Family physicians are trained to ask patients how their social circumstances affect their health. For our more socially vulnerable patients, one of the questions we now find ourselves asking is how COVID-19 has affected their ability to access basic needs such as food, housing and medicines.
Socially vulnerable patients are more likely to delay seeking care. Their chronic conditions may worsen, or they may be unable to afford medications because of COVID-19. This could lead to another type of COVID-related surge: that of increased morbidity due to chronic disease exacerbations.
Patients who are socially vulnerable already have difficulty making ends meet. They also disproportionately suffer from chronic medical illnesses. It’s a well-studied paradigm: as your income decreases, rates of chronic disease like hypertension, heart disease and diabetes go up. As news emerges that we have so far avoided the dreaded acute surge of COVID-19 patients in Canada, it is this complex patient population that many of us are increasingly concerned about.
There are patients like Divya, whose name has been changed to protect her identity. She is a 40-something year old single woman living in downtown Toronto. She receives assistance from the Ontario Disability Support Program (ODSP) and earns the rest of her income as a part-time street food vendor. She doesn’t qualify for the Canada Emergency Care Benefit (CERB), and since the pandemic, she has seen her nominal income decrease even further. She experiences chronic debilitating nerve pain, and when told she would need another diabetes medication, she said that she simply couldn’t afford it.
Then there’s Joseph (whose name has also been changed to protect his identity), a truck driver on Ontario Works (OW) who does qualify for the CERB but is worried that anything he gets will be “clawed back” as additional income if reported. He is also a case study in many of the major risk factors for heart disease. He has poorly controlled high blood pressure, diabetes and high cholesterol.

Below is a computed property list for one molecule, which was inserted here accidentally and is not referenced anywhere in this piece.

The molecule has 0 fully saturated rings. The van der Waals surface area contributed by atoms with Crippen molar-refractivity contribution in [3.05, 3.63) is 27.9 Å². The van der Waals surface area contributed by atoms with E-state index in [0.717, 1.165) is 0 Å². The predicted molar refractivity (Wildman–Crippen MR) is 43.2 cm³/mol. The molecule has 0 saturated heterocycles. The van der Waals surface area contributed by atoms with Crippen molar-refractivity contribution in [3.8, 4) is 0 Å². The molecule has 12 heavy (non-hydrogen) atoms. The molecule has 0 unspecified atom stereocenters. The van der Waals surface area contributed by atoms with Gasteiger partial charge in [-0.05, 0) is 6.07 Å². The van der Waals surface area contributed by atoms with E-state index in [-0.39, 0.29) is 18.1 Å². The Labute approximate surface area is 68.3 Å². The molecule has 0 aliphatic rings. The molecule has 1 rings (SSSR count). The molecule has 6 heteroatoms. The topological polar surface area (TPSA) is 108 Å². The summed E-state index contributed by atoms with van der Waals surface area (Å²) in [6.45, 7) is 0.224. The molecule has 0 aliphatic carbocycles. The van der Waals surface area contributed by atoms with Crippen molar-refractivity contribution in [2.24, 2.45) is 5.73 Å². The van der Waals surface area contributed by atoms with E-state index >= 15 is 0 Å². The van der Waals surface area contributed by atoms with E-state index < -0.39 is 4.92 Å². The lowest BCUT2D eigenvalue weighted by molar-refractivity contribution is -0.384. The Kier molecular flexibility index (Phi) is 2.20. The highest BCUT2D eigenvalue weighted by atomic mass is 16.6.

During a recent virtual visit with his doctor, Joseph disclosed that he had had chest pain the evening before that made him unable to sleep. He never went to the emergency department, too worried about COVID-19 to risk stepping foot in a hospital.
The Ontario government announced on April 20 that individuals on social assistance who qualify for the CERB will be able to keep just over half of the $2,000 per month they can expect to receive. For the approximately 34,000 Canadians who fall into this category, this is welcome progress. However, there are still large groups of our patients who are at risk of being left behind.
For instance, individuals on social assistance who don’t qualify for CERB (for example, those who made less than the requisite $5,000 per year or were unemployed before COVID-19 hit) remain poorly supported. Recipients of ODSP or OW have access only to a one-time $100 benefit (or $200 for families of two or more) and they must justify their need for additional funds and explain how they’ll use them on COVID-related expenses. The 1.1 million Canadians who were unemployed before the pandemic and were not on social assistance have no additional support in place at all.
These patchwork regulations make navigating the social assistance system needlessly difficult. They will likely also lead to increased healthcare costs later for the patients we’re seeing whose medications and travel expenses related to seeking care have now become unaffordable.
The government has stated that the approximate $30 million it can expect from the CERB claw backs will be reinvested in social assistance. What is needed is a universal approach to income support that will safeguard our patients’ health during this challenging time.
Our approach could take after the model in British Columbia. There, everyone who qualifies can expect to keep all of their CERB funding in full and each individual on a social assistance program is receiving an automatic additional $300 per month, with no stipulations and no need to justify why the additional funding is being requested. It’s a simplified approach to income support that lessens the burden on both patient and provider.
Now more than ever, caring for our community needs to be a collaborative effort with robust, supportive social policy linked to a pro-active healthcare system. A compassionate approach to social policy will amount to both decreased healthcare costs later and a healthier society more capable of readjusting to “normal” life when it resumes.
This article is part of the The Coronavirus Pandemic: Canada’s Response special feature.